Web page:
Dissimilar metal corrosion, often know as galvanic or bimetallic corrosion, is a electrochemical reaction that is caused when different types of metals touch. It can result in rusting and erosion as it literally eats away the weaker metal .
A well known extreme example of this phenomenon was exhibited in the Statue of Liberty. In the 1980s, regular maintenance checks showed that dissimilar metal corrosion had occurred between the outer copper skin and wrought iron structure. Insulation had been installed between the two metals but over time that had degraded, allowing contact between the two metals which caused the rusting of many areas within the iron supports.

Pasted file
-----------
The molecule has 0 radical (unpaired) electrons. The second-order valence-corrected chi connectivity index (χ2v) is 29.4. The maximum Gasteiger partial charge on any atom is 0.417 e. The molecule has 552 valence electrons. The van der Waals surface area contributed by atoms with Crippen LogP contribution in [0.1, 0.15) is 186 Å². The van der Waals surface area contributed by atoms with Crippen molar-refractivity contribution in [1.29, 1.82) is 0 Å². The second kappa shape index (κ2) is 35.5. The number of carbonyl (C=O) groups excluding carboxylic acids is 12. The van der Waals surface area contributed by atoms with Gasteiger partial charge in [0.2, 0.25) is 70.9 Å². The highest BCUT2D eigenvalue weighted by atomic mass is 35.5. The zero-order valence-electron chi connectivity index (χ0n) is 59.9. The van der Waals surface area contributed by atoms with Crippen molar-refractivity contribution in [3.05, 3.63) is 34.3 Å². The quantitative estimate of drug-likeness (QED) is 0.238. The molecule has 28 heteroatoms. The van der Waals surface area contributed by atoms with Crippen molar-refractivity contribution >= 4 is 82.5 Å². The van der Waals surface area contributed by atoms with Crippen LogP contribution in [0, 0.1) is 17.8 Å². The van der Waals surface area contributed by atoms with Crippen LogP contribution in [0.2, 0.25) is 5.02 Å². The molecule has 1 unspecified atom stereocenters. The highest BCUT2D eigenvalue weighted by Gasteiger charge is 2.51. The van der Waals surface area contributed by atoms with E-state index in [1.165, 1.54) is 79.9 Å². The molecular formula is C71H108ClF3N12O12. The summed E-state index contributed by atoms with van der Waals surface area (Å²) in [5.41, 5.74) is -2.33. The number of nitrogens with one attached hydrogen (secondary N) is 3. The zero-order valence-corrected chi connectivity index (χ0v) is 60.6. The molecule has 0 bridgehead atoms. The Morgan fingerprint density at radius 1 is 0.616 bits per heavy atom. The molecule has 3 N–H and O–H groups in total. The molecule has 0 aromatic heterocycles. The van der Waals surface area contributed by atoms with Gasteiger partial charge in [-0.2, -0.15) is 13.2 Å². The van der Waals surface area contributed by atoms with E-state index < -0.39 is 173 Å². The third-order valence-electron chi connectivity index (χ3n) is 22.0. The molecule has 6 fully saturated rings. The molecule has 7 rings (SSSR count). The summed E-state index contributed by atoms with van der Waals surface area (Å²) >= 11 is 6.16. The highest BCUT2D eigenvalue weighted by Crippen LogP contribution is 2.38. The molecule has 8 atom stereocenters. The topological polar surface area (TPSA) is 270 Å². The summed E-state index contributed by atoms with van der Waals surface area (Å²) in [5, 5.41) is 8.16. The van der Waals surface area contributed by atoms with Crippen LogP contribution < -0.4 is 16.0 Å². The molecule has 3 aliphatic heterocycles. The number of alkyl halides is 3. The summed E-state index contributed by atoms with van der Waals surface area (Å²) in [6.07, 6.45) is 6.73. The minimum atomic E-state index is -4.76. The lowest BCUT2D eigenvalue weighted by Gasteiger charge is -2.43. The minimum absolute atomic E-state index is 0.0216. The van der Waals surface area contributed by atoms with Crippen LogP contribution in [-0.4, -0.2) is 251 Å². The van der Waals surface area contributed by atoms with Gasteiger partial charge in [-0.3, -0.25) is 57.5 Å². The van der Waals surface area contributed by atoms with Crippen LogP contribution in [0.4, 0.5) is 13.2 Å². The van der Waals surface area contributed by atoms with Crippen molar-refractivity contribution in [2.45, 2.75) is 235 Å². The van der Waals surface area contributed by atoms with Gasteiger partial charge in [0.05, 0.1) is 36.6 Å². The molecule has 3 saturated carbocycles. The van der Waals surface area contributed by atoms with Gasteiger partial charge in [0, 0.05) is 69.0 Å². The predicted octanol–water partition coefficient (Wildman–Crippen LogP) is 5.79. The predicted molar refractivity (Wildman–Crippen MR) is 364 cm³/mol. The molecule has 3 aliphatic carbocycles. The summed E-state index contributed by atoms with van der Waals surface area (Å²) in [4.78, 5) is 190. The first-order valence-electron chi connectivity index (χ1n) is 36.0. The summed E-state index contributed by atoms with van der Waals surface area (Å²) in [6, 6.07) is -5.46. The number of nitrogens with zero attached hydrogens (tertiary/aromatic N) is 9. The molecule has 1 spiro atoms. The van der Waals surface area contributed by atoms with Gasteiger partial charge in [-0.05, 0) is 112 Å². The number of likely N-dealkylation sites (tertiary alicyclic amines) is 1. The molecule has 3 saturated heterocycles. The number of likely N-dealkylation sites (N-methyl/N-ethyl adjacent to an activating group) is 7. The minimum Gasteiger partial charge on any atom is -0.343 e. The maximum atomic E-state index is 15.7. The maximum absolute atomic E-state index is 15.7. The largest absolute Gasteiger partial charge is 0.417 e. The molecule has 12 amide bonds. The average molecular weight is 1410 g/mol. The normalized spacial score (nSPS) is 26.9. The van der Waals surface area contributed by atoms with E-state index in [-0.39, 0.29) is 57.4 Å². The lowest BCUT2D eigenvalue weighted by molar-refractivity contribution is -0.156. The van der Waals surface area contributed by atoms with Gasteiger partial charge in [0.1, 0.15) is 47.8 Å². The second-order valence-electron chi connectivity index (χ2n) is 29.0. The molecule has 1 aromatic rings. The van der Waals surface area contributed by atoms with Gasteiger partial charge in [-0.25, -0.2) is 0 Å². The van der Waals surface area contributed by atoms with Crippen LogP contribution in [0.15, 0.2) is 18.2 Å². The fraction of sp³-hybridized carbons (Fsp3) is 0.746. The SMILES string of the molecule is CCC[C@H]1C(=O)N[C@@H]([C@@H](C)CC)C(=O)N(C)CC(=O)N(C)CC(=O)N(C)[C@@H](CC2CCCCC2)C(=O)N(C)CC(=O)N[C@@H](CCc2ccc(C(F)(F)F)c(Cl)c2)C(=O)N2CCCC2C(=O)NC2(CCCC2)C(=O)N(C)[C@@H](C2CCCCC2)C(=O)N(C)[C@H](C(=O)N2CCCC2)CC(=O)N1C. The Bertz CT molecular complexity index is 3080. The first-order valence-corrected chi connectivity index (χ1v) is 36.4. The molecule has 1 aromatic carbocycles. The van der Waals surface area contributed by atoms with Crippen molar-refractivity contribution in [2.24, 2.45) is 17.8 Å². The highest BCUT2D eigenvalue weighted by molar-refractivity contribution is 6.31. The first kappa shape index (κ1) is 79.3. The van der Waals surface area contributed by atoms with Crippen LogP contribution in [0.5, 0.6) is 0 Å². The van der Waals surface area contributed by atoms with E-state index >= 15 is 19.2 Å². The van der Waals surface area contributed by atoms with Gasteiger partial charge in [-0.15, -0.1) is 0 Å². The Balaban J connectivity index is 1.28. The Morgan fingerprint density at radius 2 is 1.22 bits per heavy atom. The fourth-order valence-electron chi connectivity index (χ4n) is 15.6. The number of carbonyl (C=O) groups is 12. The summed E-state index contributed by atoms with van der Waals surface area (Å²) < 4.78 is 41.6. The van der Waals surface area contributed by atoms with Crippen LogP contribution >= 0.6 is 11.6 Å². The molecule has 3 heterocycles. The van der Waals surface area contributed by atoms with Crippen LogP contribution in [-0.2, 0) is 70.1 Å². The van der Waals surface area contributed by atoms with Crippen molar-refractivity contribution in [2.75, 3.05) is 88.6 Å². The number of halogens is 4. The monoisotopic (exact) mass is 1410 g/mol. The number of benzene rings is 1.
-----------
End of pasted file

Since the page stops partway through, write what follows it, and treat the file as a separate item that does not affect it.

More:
Prevention of dissimilar metal corrosion can be achieved by using protective layers such as EPDM foam tape, insulation, plastic, varnish and paint as these create an electrolysis barrier.